Strategies for Reducing Online Fraud Risk

It has been a month since the official EMV switch and everyone is watching closely to see how the transition will play out. Merchants that do not have EMV chip readers are now liable for all losses that result from cyber fraud so many are making the transition to EMV chip readers as soon as possible. As merchants change their plans, so are cyber criminals. Hackers are now focusing on online transactions instead of cards used in in-store purchases since that field has narrowed with fewer targets available.

Card-not-present fraud, including online fraud, is expected to increase by 400 percent by 2018 across the U.S., according to some estimates. It is important for eCommerce businesses to understand the ways of reducing online fraud risk.

The first thing to do is create a plan that encompasses what you learned about the causes of fraud, and the financial regulations put in place. E-commerce businesses that experience merchandise value loss and original charge amount loss. The cardholder has up to 120 days to dispute a fraudulent charge, which is more than enough time for you to make the sale, collect the money (since credit card payments are typically processed within a day or two), and ship the product or provide a service to your customer. From here, business owners file police reports for what amounts to stolen goods.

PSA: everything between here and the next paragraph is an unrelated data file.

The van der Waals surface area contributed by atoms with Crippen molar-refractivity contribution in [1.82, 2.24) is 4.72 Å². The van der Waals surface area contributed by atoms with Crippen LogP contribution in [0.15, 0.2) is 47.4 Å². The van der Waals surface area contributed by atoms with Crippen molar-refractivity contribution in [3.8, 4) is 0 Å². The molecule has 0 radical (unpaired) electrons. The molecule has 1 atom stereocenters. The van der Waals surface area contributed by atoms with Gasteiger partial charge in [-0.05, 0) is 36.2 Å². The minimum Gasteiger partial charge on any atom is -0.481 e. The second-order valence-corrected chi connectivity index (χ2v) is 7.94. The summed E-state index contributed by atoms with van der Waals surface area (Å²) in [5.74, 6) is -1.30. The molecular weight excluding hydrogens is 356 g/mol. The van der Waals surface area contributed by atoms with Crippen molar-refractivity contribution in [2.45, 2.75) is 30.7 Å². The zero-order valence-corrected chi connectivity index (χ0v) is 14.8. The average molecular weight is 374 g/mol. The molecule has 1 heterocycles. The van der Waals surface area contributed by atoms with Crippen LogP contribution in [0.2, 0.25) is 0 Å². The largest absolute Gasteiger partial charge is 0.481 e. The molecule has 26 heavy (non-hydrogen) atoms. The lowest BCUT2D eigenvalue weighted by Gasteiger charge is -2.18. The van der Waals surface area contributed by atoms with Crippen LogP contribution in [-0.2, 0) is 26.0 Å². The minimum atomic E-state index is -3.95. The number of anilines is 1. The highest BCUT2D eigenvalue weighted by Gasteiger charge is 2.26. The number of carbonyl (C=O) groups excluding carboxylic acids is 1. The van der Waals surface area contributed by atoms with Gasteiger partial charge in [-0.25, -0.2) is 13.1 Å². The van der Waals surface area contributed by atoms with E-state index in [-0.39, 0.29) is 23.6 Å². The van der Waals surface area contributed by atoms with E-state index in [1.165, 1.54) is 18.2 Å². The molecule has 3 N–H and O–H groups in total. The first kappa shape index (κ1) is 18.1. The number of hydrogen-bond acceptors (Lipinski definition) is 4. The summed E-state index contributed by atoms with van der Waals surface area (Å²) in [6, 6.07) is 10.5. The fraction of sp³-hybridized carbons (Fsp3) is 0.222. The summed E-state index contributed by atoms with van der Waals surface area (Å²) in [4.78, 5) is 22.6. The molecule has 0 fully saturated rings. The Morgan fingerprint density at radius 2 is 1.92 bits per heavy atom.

When the customer sees the fraudulent charge, he or she then notify the credit card company or bank, which verifies the claim. The customer then notifies the business’ bank and the business owner receives a chargeback and returns the money to the customer. Accruing many chargebacks can land your business on a high-risk list.

Keep your business and transactions safe by implementing extra security features, like requiring additional verification information. The trick is to find the balance between security and being annoying. Additional steps at checkout can deter some customers and leave you with abandoned carts. In the long run, this is a small price to pay, but you can also keep this to a minimum by keeping an eye on purchase trends and tweaking your plan.

The ins and outs of payment processing can be confusing, and the new EMV regulations have not helped clarify things. The best way to audit your eCommerce payment processing system is to reach out to professionals who can provide the proper insight.

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